“Oh don’t worry, you kick the shit out of him.”

James writes movie scripts for fun. Sometimes they’re good. Myself, and a select crew of ambitious, starry-eyed, ignorant idiots, do our best to film them. We make a lot of plans that fall through as if they were orchestrated to do so. Last week it was a sickness, the week before it was the weather. God doesn’t want this movie made. We told ourselves that was our tagline. I’d make the posters. James imagines a giant hand crushing a film reel on a red background with bold black letters. I imagine plain text. I feel pure typography has a stronger Impact.

James doesn’t get my font joke either. I don’t blame him. He only knows courier. Always the screenwriter.

“Did you call him?”

“Yeah, he didn’t pick up.”

“Maybe he died.”

“No way he got off that easy.”

“Jesus.”

No one had waded through the eclectic collection of life chippings stuffed in the garage for almost fifteen years. Not out of any choice. It wasn’t taboo. But Mom and Dad assumed that the next time we’d ever have to collect the scraps was when we got ready for house number nine. They thought living here would be temporary. I never even unpacked. I just figured I’d live out of my favorite duffle bag until someone reflated the mortgage bubble or some shit. I had no idea how that stuff worked, but I thought if it took us four years to lose the house we were supposed to stay in forever, it should take us significantly less time to lose the house we planned on losing anyway. House number eight was supposed to be temporary. Little has changed in four years.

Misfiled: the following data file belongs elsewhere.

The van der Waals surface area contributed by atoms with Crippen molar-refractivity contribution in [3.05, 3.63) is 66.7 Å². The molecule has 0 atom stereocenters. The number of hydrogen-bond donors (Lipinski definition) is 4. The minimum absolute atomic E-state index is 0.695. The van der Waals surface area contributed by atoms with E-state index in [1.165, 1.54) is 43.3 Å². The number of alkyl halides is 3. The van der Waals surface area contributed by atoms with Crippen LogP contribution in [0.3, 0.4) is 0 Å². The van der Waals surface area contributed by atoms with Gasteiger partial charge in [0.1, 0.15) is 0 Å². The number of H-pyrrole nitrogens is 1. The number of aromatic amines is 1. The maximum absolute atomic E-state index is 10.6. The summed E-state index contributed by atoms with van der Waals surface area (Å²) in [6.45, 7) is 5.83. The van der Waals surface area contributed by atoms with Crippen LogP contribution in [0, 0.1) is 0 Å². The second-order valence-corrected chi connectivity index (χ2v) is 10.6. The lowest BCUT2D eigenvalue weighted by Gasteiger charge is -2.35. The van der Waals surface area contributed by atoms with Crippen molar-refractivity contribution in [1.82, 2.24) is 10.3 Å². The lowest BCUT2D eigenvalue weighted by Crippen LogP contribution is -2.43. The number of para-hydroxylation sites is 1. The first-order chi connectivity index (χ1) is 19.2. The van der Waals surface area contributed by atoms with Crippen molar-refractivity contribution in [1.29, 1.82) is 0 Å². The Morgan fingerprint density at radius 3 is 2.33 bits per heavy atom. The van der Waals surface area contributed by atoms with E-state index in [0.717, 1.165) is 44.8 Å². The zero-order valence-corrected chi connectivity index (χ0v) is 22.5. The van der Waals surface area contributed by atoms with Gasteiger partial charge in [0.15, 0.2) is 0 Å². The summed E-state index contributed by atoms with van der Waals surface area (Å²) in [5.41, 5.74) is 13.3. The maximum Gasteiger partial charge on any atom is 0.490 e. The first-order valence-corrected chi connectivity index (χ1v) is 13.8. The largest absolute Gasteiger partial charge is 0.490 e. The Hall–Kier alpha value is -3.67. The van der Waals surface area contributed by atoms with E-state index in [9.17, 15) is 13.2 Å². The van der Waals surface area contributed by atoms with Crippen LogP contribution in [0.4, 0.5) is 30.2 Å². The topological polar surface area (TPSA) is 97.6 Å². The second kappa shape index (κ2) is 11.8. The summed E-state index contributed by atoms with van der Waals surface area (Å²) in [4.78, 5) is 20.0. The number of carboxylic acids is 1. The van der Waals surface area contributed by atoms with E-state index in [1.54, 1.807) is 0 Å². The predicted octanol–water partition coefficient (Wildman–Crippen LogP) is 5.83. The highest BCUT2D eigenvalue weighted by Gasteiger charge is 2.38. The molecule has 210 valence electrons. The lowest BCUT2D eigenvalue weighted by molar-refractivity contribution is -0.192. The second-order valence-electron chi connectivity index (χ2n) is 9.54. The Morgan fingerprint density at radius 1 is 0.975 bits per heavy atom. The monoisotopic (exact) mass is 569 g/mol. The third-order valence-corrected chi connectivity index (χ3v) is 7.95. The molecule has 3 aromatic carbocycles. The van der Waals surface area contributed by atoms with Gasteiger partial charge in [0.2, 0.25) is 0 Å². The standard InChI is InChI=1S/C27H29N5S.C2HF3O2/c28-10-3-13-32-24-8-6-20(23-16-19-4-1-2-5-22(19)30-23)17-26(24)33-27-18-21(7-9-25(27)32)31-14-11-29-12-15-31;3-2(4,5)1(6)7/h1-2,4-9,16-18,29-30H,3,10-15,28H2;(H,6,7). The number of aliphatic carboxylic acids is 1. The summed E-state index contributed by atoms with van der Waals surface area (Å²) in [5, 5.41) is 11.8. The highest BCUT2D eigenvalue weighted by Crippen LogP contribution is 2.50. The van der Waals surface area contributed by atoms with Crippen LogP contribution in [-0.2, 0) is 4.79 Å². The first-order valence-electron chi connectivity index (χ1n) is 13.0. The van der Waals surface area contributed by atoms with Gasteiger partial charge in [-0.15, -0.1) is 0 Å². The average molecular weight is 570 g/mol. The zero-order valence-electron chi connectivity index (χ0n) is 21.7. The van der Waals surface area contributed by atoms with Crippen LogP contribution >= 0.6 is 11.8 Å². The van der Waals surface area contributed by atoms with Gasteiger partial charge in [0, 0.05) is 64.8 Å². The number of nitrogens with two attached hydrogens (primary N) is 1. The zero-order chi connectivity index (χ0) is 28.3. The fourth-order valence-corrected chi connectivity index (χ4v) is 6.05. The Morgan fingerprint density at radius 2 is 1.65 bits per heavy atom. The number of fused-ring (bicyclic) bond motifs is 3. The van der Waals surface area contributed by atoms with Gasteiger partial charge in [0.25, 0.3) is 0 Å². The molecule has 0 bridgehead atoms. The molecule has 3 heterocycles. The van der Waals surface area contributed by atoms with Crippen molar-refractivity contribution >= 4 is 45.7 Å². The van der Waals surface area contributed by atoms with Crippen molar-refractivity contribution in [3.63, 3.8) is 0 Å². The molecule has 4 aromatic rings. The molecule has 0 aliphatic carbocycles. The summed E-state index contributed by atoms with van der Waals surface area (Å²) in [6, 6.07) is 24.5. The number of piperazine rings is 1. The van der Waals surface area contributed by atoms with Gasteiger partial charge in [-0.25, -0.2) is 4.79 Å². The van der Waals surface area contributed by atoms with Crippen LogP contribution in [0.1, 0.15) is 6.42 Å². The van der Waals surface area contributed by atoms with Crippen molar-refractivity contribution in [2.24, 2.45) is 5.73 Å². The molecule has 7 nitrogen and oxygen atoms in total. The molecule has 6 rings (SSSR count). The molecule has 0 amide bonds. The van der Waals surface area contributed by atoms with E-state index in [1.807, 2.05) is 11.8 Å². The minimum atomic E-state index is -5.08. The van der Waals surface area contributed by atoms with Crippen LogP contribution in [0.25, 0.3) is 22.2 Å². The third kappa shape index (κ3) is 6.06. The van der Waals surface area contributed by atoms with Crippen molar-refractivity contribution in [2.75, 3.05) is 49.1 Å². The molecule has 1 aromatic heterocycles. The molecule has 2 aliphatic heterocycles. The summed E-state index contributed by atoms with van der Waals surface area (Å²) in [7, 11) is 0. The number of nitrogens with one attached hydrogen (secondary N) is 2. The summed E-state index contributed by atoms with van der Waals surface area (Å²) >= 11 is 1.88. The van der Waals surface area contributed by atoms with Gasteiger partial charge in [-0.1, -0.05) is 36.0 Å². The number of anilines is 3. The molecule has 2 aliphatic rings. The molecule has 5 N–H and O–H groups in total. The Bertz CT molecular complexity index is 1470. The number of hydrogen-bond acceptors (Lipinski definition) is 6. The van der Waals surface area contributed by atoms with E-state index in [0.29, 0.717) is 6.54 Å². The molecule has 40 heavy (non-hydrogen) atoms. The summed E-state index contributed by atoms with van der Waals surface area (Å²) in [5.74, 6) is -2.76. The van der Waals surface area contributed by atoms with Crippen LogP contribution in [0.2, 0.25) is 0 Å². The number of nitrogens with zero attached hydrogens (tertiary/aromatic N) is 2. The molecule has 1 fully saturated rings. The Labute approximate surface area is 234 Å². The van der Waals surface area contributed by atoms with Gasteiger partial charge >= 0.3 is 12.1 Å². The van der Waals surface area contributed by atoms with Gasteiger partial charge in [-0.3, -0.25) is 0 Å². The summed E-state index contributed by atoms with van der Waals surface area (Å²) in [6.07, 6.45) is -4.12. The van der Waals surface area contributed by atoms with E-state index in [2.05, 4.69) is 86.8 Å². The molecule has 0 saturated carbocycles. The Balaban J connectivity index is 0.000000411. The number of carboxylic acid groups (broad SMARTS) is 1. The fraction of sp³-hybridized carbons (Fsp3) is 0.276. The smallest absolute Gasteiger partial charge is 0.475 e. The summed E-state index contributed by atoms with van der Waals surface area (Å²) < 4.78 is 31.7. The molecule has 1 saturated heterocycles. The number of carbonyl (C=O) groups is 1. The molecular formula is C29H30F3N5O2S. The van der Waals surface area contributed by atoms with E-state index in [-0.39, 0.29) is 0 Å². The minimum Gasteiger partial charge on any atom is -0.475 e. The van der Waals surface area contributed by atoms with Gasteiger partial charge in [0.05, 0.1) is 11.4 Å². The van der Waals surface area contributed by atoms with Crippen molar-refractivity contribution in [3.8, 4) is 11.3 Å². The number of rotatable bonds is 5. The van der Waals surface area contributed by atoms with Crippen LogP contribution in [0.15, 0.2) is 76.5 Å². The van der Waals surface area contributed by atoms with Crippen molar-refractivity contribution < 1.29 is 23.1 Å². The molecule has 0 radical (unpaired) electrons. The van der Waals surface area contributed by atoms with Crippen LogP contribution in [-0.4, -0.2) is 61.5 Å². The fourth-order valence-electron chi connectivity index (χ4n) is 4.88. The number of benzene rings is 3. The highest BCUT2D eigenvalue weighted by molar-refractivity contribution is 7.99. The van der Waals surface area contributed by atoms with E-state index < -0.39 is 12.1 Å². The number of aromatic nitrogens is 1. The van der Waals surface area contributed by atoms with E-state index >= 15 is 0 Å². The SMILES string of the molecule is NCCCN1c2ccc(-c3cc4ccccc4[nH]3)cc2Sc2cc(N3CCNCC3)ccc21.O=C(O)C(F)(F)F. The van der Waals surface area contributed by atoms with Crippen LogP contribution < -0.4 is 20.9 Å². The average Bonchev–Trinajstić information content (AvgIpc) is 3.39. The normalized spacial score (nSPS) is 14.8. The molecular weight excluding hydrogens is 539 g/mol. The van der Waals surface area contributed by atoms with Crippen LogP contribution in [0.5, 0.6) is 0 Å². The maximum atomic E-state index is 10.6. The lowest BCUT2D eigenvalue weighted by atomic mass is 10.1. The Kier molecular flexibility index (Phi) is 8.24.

We make our way back, and sit in the courtyard, staring at the piles of boxes visible in The Walkway. Whatever we couldn’t move aside, we had moved out, and whatever we couldn’t move out, we had moved down, until piles of memories littered the ground like empty candy wrappers. I don’t complain. There is nothing sentimental about rolled up carpets and broken desk lamps. I just wish it was all gone. Or that I’ll never have to touch any of it again. Whichever.

“Why do you have so much shit?”

That, James, is a good question. A better question is how the hell we are supposed to move it back into the garage. If Nick doesn’t show up we’ll have too. Orchestrated to fail, that’s James and I. God doesn’t want this movie made. Or maybe God doesn’t want 2,000 years of dust accumulation to be disturbed. I have no answers. But I do have a Blue Raspberry Jones Soda, and that’s almost the same thing. I sip it absent-mindedly, pretending I’m thinking of anything else. James knows, but doesn’t say.

James and I spend three more hours lugging everything we can back where it belongs, hands still bleeding. The goods from houses one-through-seven are brought in piece-by-piece until the collection is complete. We have fun tweaking the script as we go along, altering character dialogue as we shift boxes of trash to where we found them nine hours ago. All in all, the script improves, and James and I decide Nick would have been a shitty Vasco anyway.

It’s dark by the time we finish. Raccoons slink across the alleyway, bathed in orange light. James and I smoke cigarettes and drink soda on the roof, satisfied with a job well done. Behind a derelict smoke stack, on the north corner, a squirrel gives a convincing illusion of sleep.